On Tuesday, Supreme Court Justice Barry T. Allen ordered a stay in the incarceration of Ari Schochet who has been held in the Bergen County Jail on a work release program for the past two months. Schochet’s crime -- failing behind on alimony payments.
Schochet, the father of four girls, who once worked as a portfolio manager at Wall Street firms, has been jailed for missing court-ordered payments at least eight times in the past two years after the end of his 17-year marriage. Job losses and a weak economy caused him to run through his savings trying to pay his ex-wife alimony and child support that totaled almost $100,000 a year.
Once a portfolio manager at several major hedge funds, Schochet was laid off when the financial services market collapsed in 2009, and for Ari it has been hard going since. After a failed new venture in a different field of finance in 2010, Mr. Schochet has been doing whatever he can and now works at an entry level position earning as fraction of what he once did. “Being able to pay the alimony amount based my old salary will be impossible to do.”
Schochet, who was the subject of a Bloomberg News article
about being locked up in the Bergen County Jail on August 27, filed an application with the Appeals Court requesting a stay of his incarceration.
The request was quickly denied by Judge Jonathan Harris of the Appellate Court of NJ.
In his order, Judge Harris responded that Mr. Schochet waited almost 50 days before requesting an appeal and therefore his emergency is “self-created and does not warrant adjudication on short notice”.
Disheartened by the denial Schochet contacted the Bergen Dispatch looking to spark interest in his case after spending nearly two months in jail with no end in sight.
In an email Schochet wrote, “I filed a motion to request an Ability-to-Pay hearing on October 1, as suggested by the court. It was only at my October 15th enforcement hearing that I realized I would remain in jail until the Ability-to-Pay hearing takes place, and that could be another month or two. If I realized how long they would keep me in jail, I would have appealed earlier? Do you think I would rather go to jail every night, being degraded and sleep deprived?”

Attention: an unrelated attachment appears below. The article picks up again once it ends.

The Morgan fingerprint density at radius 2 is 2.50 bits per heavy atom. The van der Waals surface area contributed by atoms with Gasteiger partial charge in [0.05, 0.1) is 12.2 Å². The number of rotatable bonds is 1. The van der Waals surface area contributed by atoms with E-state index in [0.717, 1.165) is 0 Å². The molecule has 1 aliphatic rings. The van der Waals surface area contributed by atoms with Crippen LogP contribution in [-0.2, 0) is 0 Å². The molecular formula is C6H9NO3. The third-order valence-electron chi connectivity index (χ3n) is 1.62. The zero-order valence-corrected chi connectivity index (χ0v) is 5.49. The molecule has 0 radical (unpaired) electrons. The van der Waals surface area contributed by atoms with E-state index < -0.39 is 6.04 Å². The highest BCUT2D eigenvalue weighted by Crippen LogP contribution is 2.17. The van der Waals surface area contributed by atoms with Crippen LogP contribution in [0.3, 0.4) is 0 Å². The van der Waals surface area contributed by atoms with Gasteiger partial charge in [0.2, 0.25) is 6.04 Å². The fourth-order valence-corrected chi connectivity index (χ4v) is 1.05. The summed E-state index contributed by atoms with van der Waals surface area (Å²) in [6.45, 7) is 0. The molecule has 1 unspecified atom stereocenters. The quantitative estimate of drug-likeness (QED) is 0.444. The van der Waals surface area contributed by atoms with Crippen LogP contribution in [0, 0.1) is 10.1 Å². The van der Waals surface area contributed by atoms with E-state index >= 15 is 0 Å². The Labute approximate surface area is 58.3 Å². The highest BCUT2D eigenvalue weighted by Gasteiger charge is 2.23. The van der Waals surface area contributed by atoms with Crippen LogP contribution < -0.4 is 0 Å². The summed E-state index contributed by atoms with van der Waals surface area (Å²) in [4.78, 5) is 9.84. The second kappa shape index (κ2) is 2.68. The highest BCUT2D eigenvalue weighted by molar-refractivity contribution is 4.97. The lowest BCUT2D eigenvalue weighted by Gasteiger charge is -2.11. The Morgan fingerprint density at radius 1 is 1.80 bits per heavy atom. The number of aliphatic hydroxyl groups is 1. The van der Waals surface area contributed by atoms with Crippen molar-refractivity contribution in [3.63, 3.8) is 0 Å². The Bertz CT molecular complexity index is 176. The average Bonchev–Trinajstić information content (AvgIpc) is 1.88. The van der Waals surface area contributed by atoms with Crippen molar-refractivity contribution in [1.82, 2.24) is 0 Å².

“I have become a prisoner of Bergen County even though Debtors Prisons were abolished a hundred years ago. I desperately want to regain my freedom and be with my kids.”
After the Appellate rejection, Schochet filed an Emergent Matter Intake Form with the New Jersey Supreme Court. He was told to expect a decision by tomorrow morning but had little hope the Supreme Court would make any decision let alone one in his favor. “Fingers crossed” Schochet told the Bergen Dispatch on the phone just an hour before receiving the news that his stay was granted.
Jeffrey S. Mandel, a New Jersey attorney who specializes in appeals told the Bergen Dispatch that for the Supreme Court to issue such a stay, among other things, the Court would need to agree that Mr. Schochet would likely prevail on the merits of his case.
Jeffrey S. Mandel, Esq. is a partner in Cutolo Mandell, LLC
and has taught Appellate Advocacy at Seton Hall Law School and he currently teaches at Rutgers Law School-Newark. He is the author of “New Jersey Appellate Practice” (Gann Law Books), a 900+ page treatise on appellate practice and procedure used by lawyers throughout the State.
“What they are doing in Bergen County is wrong, it’s criminal” Schochet said after being released tonight at about 7:30pm. When asked how does it feel to have the Supreme Court agree with you Schochet responded, “very good - it’s good to know somebody is listening - but there are fifty guys being held here, some for over a year, and not many of them have the ability to file motions on their own.”